Not to be sniffed at

There’ll be plenty of Brum action in the early part of the season so I’ll have my Waterways Routes maps handy on my iPad (Paul does a wonderful job with these IMHO). Not so much for checking where we’re going but for seeing where we could have gone…the maps show all the lost routes, those that have sadly been obliterated for all time and those which, rather more encouragingly, have restoration either in progress or being planned and lobbied for. Gosh, how I’d like to turn the clock back so we could run over the full extent of the BCN as it was in its heyday…there are some absolutely cracking link routes and so many watery arms and fingers creeping into every city nook.

Mind you, I bet the smell and the noise would come as a bit of a seismic shock to the senses. It’s all so sanitised these days (and that’s an observation, not a nostalgic moan) that you have to really concentrate the mind to imagine the endless clamour, the commingled stench of competing industries, and of course the boats, everywhere the boats. I suspect that even in our wildest imaginings we’d still fall well short of what it was really like. All that said, I’m a boater of today with a bad coffee habit so I’d be a total hypocrite if I longed for an old tannery instead of the Costa at the end of the Walsall arm. Legendary as the town’s saddlery and leather output was, tanneries exude a gut-heaving, mephitic miasma that is only surpassed by that malodorous acme, the bone rendering plant. I prefer my first lungfuls with a hint of Arabica, thanks all the same.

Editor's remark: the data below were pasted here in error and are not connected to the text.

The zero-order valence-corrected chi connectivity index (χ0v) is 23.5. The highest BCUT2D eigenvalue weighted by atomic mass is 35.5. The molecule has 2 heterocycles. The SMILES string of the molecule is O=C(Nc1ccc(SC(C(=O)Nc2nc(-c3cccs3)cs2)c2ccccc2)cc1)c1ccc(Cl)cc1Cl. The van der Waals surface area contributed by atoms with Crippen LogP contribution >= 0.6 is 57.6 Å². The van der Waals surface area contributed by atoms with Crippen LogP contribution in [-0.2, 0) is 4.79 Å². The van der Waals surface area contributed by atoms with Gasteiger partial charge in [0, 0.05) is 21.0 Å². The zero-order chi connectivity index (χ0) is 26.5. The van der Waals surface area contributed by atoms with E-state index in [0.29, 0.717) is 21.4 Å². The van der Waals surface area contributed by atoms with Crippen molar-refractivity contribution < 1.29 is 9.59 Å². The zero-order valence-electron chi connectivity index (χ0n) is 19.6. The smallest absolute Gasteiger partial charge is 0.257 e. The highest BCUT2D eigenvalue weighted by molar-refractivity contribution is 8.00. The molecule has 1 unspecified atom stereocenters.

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One Response to Not to be sniffed at

  1. davidss2013 says:

    A nice read, thank you. I was waiting for a mention of the smell of horses, and their ‘dung’. These combined odours would probably have overlain everything the boat cargoes could have contributed.
    I must agree about the bone rendering plant. I have visited one, on a couple of occasions, and yes, it would take a week or so of visits to become ‘used’ to it 🙂

    Like

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